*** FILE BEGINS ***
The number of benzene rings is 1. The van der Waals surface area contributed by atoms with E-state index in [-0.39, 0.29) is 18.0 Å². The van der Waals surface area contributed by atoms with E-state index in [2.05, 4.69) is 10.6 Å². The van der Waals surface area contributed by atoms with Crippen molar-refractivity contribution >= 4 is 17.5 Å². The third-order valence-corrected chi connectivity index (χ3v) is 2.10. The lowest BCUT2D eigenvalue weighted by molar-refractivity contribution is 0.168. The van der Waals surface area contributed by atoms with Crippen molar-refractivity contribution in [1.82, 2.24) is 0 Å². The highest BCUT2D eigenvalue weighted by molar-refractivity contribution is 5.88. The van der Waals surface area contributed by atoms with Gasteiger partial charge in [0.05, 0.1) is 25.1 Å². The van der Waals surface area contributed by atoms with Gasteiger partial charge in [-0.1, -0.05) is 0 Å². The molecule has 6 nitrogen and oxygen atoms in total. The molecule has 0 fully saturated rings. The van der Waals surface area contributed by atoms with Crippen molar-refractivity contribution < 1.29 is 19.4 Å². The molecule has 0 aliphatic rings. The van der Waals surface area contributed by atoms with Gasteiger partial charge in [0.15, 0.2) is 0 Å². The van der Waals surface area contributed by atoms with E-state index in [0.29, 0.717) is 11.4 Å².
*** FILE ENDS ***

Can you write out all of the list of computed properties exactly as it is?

The number of benzene rings is 1. The van der Waals surface area contributed by atoms with E-state index in [-0.39, 0.29) is 18.0 Å². The van der Waals surface area contributed by atoms with E-state index in [2.05, 4.69) is 10.6 Å². The van der Waals surface area contributed by atoms with Crippen molar-refractivity contribution >= 4 is 17.5 Å². The third-order valence-corrected chi connectivity index (χ3v) is 2.10. The lowest BCUT2D eigenvalue weighted by molar-refractivity contribution is 0.168. The van der Waals surface area contributed by atoms with Crippen molar-refractivity contribution in [1.82, 2.24) is 0 Å². The highest BCUT2D eigenvalue weighted by molar-refractivity contribution is 5.88. The van der Waals surface area contributed by atoms with Gasteiger partial charge in [0.05, 0.1) is 25.1 Å². The van der Waals surface area contributed by atoms with Gasteiger partial charge in [-0.1, -0.05) is 0 Å². The molecule has 6 nitrogen and oxygen atoms in total. The molecule has 0 fully saturated rings. The van der Waals surface area contributed by atoms with Crippen molar-refractivity contribution < 1.29 is 19.4 Å². The molecule has 0 aliphatic rings. The van der Waals surface area contributed by atoms with Gasteiger partial charge in [0.15, 0.2) is 0 Å². The van der Waals surface area contributed by atoms with E-state index in [0.29, 0.717) is 11.4 Å².